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Author Topic: Guarding the Tomb of the Unknown Soldier  (Read 862 times)

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Offline beetle

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Guarding the Tomb of the Unknown Soldier
« on: August 03, 2004, 02:46:15 PM »


Guarding The Tomb Of The Unknown Soldier

 

  I thought this was interesting.  Must take a special kind of person.
  
  1. How many steps does the guard take during his walk across the tomb of the Unknowns and why?
  
     21 steps. It alludes to the twenty-one gun salute, which is the highest honor given any military or foreign dignitary.
  
  2. How long does he hesitate after his about face to begin his return walk and why?
  
     21 seconds for the same reason as answer number 1.
  
  3. Why are his gloves wet?
  
      His gloves are moistened to prevent his losing his grip on the rifle.
  
  4. Does he carry his rifle on the same shoulder all the time, and if not, why not?
  
      He carries the rifle on the shoulder away from the tomb. After  his march across the path, he executes an about face, and moves the rifle to the outside shoulder.
  
  5. How often are the guards changed?
  
      Guards are changed every thirty minutes, twenty-four hours a day, 365 days a year.
  
  6. What are the physical traits of the guard limited to?
  
       For a  person to  apply for guard duty at the tomb, he must be between 5' 10" and 6' 2" tall and his waist size cannot exceed 30."
  
Other requirements of the Guard:
  
They must commit 2 years of life to guard the tomb, live in a barracks under the tomb, and cannot drink any alcohol on or off duty for the rest of their lives. They cannot swear in public for the rest of their lives and  cannot disgrace the uniform {fighting} or the tomb in any way.  After two years, the guard is given a wreath pin that is worn on their lapel signifying they served as guard of the tomb. There are only 400 presently worn.
  
The guard must obey these rules for the rest of their lives or give up the wreath pin.
  
The shoes are specially made with very thick soles to keep the heat and cold from their feet. There are metal heel plates that extend to the top of  the  shoe in order to make the loud click as they come to a halt. There  are  no  wrinkles, folds or lint on the uniform.
  
Guards dress for duty in front of a full-length mirror.
  
The first six months of duty a guard cannot talk to anyone, nor watch TV.
  
All off duty time is spent studying the 175 notable people laid to rest in Arlington National Cemetery. A guard must memorize who they are and where they are interred.  Among the notables are: President Taft, Joe E. Lewis {the  boxer} and Medal of Honor winner Audie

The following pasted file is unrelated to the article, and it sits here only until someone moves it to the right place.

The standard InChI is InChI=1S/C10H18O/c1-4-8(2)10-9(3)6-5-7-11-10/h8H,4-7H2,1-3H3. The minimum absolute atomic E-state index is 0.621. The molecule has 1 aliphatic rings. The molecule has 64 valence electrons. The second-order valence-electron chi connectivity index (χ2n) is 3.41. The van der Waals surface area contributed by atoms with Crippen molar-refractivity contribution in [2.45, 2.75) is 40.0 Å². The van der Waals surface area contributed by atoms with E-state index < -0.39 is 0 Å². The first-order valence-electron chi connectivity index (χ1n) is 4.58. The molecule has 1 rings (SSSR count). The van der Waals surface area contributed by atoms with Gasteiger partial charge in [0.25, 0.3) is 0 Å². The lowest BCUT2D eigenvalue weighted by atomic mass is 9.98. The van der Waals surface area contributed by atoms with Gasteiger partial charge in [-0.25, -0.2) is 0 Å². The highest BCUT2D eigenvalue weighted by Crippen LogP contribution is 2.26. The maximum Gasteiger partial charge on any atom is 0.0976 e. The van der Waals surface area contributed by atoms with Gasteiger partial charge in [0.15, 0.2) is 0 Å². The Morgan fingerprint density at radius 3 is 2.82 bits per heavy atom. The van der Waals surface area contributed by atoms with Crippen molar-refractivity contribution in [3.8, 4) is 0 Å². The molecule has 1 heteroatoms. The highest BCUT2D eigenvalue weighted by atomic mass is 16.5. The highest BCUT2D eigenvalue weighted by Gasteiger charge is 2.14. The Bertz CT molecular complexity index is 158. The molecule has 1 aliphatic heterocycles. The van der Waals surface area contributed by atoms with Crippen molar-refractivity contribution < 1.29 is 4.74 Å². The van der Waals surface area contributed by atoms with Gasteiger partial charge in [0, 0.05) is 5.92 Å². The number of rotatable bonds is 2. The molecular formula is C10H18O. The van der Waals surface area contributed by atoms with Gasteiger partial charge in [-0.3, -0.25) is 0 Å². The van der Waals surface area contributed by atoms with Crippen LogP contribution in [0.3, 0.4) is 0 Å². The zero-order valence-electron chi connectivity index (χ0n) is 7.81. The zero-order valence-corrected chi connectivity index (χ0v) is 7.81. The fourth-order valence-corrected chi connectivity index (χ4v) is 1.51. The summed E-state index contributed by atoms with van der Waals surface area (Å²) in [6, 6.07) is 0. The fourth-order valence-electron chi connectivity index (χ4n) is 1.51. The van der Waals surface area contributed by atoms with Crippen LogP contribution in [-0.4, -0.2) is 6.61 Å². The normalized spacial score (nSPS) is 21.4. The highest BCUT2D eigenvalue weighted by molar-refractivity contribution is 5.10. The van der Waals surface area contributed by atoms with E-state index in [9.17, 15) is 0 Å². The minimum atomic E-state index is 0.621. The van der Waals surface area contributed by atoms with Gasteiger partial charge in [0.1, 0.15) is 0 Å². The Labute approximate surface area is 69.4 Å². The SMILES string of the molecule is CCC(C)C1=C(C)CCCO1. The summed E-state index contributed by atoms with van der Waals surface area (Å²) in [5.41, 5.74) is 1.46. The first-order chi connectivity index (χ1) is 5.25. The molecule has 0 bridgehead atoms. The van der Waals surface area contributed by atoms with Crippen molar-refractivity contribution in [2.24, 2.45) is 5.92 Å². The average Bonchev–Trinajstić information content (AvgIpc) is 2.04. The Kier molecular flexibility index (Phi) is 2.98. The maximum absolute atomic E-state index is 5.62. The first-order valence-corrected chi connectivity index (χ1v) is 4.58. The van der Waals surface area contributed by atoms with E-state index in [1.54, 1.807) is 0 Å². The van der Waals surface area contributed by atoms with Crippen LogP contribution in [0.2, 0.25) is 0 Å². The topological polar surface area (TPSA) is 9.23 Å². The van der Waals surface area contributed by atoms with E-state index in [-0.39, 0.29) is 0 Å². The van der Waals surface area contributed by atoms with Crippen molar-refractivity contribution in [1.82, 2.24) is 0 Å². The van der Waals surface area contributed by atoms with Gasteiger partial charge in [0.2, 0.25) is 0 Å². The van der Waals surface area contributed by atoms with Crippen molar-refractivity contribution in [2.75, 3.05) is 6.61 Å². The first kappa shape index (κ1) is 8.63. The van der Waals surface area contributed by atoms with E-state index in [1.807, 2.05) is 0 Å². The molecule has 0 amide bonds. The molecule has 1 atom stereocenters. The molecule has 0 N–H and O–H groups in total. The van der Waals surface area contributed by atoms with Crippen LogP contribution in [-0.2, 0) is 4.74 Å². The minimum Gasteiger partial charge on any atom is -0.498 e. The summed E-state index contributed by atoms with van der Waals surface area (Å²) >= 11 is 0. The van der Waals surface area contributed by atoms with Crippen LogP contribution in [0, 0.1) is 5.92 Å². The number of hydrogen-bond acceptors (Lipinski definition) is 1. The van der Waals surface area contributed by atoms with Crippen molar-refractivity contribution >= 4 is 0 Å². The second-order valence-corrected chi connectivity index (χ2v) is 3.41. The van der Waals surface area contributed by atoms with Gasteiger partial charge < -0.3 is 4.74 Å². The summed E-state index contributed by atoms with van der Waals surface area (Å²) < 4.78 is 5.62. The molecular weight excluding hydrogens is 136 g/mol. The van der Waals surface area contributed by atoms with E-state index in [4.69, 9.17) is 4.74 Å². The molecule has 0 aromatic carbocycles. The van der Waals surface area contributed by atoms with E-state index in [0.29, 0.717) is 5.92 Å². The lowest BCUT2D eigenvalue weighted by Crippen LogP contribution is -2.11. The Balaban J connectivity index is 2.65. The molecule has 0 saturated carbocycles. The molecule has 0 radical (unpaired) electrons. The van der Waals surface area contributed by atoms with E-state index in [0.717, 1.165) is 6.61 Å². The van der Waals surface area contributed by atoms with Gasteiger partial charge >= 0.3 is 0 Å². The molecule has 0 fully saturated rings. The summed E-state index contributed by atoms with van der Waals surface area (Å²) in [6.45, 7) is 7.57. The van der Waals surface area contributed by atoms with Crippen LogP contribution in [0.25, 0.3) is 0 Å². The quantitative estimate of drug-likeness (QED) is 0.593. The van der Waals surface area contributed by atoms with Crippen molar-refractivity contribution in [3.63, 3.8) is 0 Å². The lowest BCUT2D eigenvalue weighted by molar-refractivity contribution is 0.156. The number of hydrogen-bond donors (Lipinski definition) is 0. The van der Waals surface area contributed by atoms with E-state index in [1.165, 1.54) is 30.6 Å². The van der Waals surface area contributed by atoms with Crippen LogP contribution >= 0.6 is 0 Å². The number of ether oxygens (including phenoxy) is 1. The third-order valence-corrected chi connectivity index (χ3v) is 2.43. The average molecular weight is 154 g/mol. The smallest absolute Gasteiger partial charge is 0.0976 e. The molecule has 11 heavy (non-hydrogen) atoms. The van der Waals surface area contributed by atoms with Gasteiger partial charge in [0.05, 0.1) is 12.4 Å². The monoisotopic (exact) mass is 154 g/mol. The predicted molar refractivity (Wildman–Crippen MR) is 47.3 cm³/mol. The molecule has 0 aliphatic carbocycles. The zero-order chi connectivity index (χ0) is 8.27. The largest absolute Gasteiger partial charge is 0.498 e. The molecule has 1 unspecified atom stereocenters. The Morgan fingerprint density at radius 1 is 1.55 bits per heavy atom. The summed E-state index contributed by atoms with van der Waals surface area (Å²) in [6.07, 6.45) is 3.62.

Murphy, {the most decorated soldier of WWII} of Hollywood fame.
  
Every guard spends five hours a day getting his uniforms ready for guard duty.
  
I don't know if you saw this in the news but it really impressed me. Funny, our US Senate/House took 2 days off as they couldn't work because of the expected storm.
  
On the ABC evening news, it was reported tonight that, because of the dangers from Hurricane Isabel approaching Washington DC, the military members assigned the duty of guarding the Tomb of the Unknown Soldier were given permission to suspend the assignment.
  
They respectfully declined the offer, "No way, Sir!"
  
Soaked to the skin, marching in the pelting rain of a tropical storm, they said that guarding the Tomb was not just an assignment, it was the highest honor that can be afforded to a serviceperson.
  
The tomb has been patrolled continuously, 24/7, since 1930.
  
I don't usually suggest that many emails be forwarded, but I'd be DanG proud if this one reached as many as possible.
  
We can be very proud of our young men and women in the service no matter where they serve.
  
  

  
  
  God Bless them.
  
  
  THOUGHT YOU'D LIKE TO KNOW
  
   What an amazing bit of Americana.
Too many hobbies...not enough time.

Offline sandmar

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Re: Guarding the Tomb of the Unknown Soldier
« Reply #1 on: August 03, 2004, 03:00:09 PM »
Thanks for sharing Beetle...there are some true heroes left in this ol' world.....these are just a few of our great men and women in service of our country. God bless 'em all!

Sandmar


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